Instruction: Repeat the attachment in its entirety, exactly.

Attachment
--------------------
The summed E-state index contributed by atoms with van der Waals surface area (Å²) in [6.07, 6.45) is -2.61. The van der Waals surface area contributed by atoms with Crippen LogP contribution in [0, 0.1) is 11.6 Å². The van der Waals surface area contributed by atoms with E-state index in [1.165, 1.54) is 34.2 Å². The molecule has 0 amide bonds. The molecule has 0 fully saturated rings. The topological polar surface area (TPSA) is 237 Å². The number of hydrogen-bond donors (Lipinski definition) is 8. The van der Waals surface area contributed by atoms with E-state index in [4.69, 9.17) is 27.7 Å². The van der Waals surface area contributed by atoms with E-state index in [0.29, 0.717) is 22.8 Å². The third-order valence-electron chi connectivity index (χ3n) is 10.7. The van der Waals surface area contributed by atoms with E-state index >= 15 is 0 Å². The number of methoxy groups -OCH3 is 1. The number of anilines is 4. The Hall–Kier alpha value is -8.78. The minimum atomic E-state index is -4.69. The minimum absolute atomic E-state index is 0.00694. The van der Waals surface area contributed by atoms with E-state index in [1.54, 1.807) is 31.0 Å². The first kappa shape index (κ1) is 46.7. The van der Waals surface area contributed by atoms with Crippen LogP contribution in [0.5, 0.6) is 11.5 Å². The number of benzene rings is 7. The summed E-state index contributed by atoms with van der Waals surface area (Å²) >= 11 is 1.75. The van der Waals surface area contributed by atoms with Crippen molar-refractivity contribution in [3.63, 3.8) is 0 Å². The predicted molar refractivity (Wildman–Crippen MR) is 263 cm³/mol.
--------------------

The summed E-state index contributed by atoms with van der Waals surface area (Å²) in [6.07, 6.45) is -2.61. The van der Waals surface area contributed by atoms with Crippen LogP contribution in [0, 0.1) is 11.6 Å². The van der Waals surface area contributed by atoms with E-state index in [1.165, 1.54) is 34.2 Å². The molecule has 0 amide bonds. The molecule has 0 fully saturated rings. The topological polar surface area (TPSA) is 237 Å². The number of hydrogen-bond donors (Lipinski definition) is 8. The van der Waals surface area contributed by atoms with E-state index in [4.69, 9.17) is 27.7 Å². The van der Waals surface area contributed by atoms with E-state index in [0.29, 0.717) is 22.8 Å². The third-order valence-electron chi connectivity index (χ3n) is 10.7. The van der Waals surface area contributed by atoms with E-state index >= 15 is 0 Å². The number of methoxy groups -OCH3 is 1. The number of anilines is 4. The Hall–Kier alpha value is -8.78. The minimum atomic E-state index is -4.69. The minimum absolute atomic E-state index is 0.00694. The van der Waals surface area contributed by atoms with E-state index in [1.54, 1.807) is 31.0 Å². The first kappa shape index (κ1) is 46.7. The van der Waals surface area contributed by atoms with Crippen LogP contribution in [0.5, 0.6) is 11.5 Å². The number of benzene rings is 7. The summed E-state index contributed by atoms with van der Waals surface area (Å²) >= 11 is 1.75. The van der Waals surface area contributed by atoms with Crippen molar-refractivity contribution in [3.63, 3.8) is 0 Å². The predicted molar refractivity (Wildman–Crippen MR) is 263 cm³/mol.